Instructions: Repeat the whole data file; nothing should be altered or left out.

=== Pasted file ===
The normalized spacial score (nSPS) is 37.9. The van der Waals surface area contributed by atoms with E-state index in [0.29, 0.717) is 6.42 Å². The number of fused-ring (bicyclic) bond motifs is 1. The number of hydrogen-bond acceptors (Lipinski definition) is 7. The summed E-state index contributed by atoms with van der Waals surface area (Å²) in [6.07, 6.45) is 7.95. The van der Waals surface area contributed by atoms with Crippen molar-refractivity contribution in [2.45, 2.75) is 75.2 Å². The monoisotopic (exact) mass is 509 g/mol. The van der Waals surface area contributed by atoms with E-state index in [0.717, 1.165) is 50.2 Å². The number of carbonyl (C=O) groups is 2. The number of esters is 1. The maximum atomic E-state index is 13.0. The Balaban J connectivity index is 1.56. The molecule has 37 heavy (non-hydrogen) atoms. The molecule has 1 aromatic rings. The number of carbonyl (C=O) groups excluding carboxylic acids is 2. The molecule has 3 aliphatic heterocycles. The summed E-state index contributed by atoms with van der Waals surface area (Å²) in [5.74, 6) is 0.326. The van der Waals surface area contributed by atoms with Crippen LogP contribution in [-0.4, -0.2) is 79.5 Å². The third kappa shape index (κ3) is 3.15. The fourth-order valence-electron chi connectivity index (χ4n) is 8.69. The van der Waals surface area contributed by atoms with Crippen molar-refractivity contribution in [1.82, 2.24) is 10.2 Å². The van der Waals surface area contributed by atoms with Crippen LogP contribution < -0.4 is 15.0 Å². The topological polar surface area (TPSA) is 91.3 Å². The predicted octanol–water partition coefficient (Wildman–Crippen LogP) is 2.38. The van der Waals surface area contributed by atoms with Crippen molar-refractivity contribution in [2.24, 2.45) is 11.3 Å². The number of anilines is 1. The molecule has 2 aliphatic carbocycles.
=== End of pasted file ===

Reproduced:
The normalized spacial score (nSPS) is 37.9. The van der Waals surface area contributed by atoms with E-state index in [0.29, 0.717) is 6.42 Å². The number of fused-ring (bicyclic) bond motifs is 1. The number of hydrogen-bond acceptors (Lipinski definition) is 7. The summed E-state index contributed by atoms with van der Waals surface area (Å²) in [6.07, 6.45) is 7.95. The van der Waals surface area contributed by atoms with Crippen molar-refractivity contribution in [2.45, 2.75) is 75.2 Å². The monoisotopic (exact) mass is 509 g/mol. The van der Waals surface area contributed by atoms with E-state index in [0.717, 1.165) is 50.2 Å². The number of carbonyl (C=O) groups is 2. The number of esters is 1. The maximum atomic E-state index is 13.0. The Balaban J connectivity index is 1.56. The molecule has 37 heavy (non-hydrogen) atoms. The molecule has 1 aromatic rings. The number of carbonyl (C=O) groups excluding carboxylic acids is 2. The molecule has 3 aliphatic heterocycles. The summed E-state index contributed by atoms with van der Waals surface area (Å²) in [5.74, 6) is 0.326. The van der Waals surface area contributed by atoms with Crippen LogP contribution in [-0.4, -0.2) is 79.5 Å². The third kappa shape index (κ3) is 3.15. The fourth-order valence-electron chi connectivity index (χ4n) is 8.69. The van der Waals surface area contributed by atoms with Crippen molar-refractivity contribution in [1.82, 2.24) is 10.2 Å². The van der Waals surface area contributed by atoms with Crippen LogP contribution < -0.4 is 15.0 Å². The topological polar surface area (TPSA) is 91.3 Å². The predicted octanol–water partition coefficient (Wildman–Crippen LogP) is 2.38. The van der Waals surface area contributed by atoms with Crippen molar-refractivity contribution in [2.24, 2.45) is 11.3 Å². The number of anilines is 1. The molecule has 2 aliphatic carbocycles.